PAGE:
The Secret Ingredient is Crime: Speaking of stealing, do this all the time. Put aside any moral disagreements you may have and claim that five-fingered discount everywhere. If you’re low on money steal plates, steal goblets and steal artwork. You’ll make a decent amount of cash from selling (or bartering) these to various vendors. NPCs can be easily distracted by talking to them with one of your party members (making them face away from whatever you want to nab,) giving you the perfect window of opportunity. Hold ALT to highlight stuff of interest in the nearby area. This helps when looking for smaller objects like keys.

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Marksmen and Air/Water mages can buy skillbooks here.

Skill Shopping: Merchants change their wares (like skillbooks) whenever you level up. So if you don’t like their selection, check back a bit later. If you’re looking for a particular flavour of skillbook, here’s where to find them in Cyseal: Arhu (wizard cat upstairs at Legion HQ) sells Earth and Fire, Aureus (commander of the Legion, just downstairs from Arhu) sells Man-At-Arms stuff. At the marketplace you can find Cyreth, who sells Air and Water spells, and Fletcher who’ll sort you out for Expert Marksman. For Scoundrel and Witchcraft skills, head to the Inn and go upstairs to chat with Shareth. They’re fairly expensive, but by now you’re rich with stolen art gold, right?

Friendly Faces: Your two main companions are Madora and Jahan (Larian plans to add more, but for now you have these two.) Madora can be found wandering around the ground floor of the King Crab Inn, while Jahan lurks around the library above the Mayor’s residence. Make sure you’ve recruited both of these people before planning any serious enterprises. If you don’t fancy either of them, recruit some henchmen from the Hall of Heroes instead, as soon as you’re able to do so. You’ll really need that party of four. If you’re really intent on forging on as a duo, take the “Lone Wolf” trait on both of your two main characters to get a stat boost to (somewhat) make up for the missing party members.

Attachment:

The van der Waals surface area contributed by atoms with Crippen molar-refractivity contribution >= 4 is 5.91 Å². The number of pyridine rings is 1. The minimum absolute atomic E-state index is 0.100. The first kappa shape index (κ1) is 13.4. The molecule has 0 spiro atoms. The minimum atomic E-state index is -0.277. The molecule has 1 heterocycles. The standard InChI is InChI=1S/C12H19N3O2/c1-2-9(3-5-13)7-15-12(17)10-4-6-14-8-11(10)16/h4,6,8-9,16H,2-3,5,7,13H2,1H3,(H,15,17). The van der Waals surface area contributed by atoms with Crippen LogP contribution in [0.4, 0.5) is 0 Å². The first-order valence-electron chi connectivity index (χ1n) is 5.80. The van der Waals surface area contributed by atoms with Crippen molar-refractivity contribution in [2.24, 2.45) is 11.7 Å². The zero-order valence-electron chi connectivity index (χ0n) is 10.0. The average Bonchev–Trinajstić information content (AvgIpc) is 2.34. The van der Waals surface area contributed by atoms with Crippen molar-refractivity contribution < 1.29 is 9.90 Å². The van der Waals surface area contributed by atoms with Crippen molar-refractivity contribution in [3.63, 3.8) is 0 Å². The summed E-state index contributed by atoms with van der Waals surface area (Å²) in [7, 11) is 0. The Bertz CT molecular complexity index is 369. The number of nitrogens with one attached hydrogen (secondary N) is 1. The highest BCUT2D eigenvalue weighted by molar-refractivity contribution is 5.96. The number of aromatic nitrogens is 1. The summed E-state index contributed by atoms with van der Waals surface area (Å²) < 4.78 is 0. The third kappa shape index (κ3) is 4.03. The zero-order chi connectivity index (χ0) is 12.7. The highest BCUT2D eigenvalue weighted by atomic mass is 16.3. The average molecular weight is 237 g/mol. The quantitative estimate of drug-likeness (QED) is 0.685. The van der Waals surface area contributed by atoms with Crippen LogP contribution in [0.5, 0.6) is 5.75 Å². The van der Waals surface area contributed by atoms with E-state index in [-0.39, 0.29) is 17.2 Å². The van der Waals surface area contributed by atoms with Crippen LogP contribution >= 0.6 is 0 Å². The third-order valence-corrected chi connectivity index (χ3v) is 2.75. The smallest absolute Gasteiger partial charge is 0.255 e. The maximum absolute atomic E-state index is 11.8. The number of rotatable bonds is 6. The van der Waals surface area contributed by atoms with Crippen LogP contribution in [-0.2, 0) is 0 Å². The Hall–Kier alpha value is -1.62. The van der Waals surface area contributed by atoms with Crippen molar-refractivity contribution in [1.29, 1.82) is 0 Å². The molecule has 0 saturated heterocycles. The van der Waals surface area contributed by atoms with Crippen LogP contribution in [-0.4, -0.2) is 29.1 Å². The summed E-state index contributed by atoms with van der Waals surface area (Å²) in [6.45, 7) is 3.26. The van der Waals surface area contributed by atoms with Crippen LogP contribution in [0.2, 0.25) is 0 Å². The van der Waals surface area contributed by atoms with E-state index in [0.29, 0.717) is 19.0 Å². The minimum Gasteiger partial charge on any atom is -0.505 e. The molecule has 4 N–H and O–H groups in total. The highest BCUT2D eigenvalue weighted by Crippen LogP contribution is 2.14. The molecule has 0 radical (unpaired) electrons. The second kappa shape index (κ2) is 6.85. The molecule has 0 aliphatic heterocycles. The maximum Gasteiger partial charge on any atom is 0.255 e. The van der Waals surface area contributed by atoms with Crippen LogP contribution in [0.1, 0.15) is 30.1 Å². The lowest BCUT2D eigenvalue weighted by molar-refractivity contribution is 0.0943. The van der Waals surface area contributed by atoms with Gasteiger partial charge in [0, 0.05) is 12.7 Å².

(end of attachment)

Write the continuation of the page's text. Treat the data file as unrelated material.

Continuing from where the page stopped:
Nap Time: You can use beds to rest and heal back up, as long as they’re unowned/unoccupied. Some of the empty houses on the outskirts of Cyseal are useful for this. It’s also possible to use spells outside of combat, so taking a few seconds to cast healing on people works as well.

Bath Time: The easiest way to get into the Mayor’s bathroom/living area is to use the magical teleport pyramid. You’ll know when you have it.

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Leave through this gate first. It’s actually open, which should be a pretty good clue.

Sallying Forth: When you’re level 3 (or near enough) and have a party of four, you’re ready to leave town. Head out of the West (or North-West-ish) gate. Make sure it’s the gate in town and not the harbour one. If you find yourself on an orc-infested beach, you went the wrong way. This game is kind of like Dark Souls in that it is just about possible to deviate from the “intended” path, but the North-West-ish gate in Cyseal is the Undead Burg equivalent. Leaving by the other routes is like doing the Graveyard first. Out in the West you’ll find level 3 undead enemies that you should be able to cope with.

Tactical Retreat: It’s fine to run away from a fight and come back later. Level differences mean a lot in Original Sin. If you find yourself going up against a group just one level higher, you’re in trouble. Two levels and you may as well flee, unless you have iron-clad tactics. Try to fight guys at your level if you can, especially while you get used to combat’s finer (or dirtier) tricks.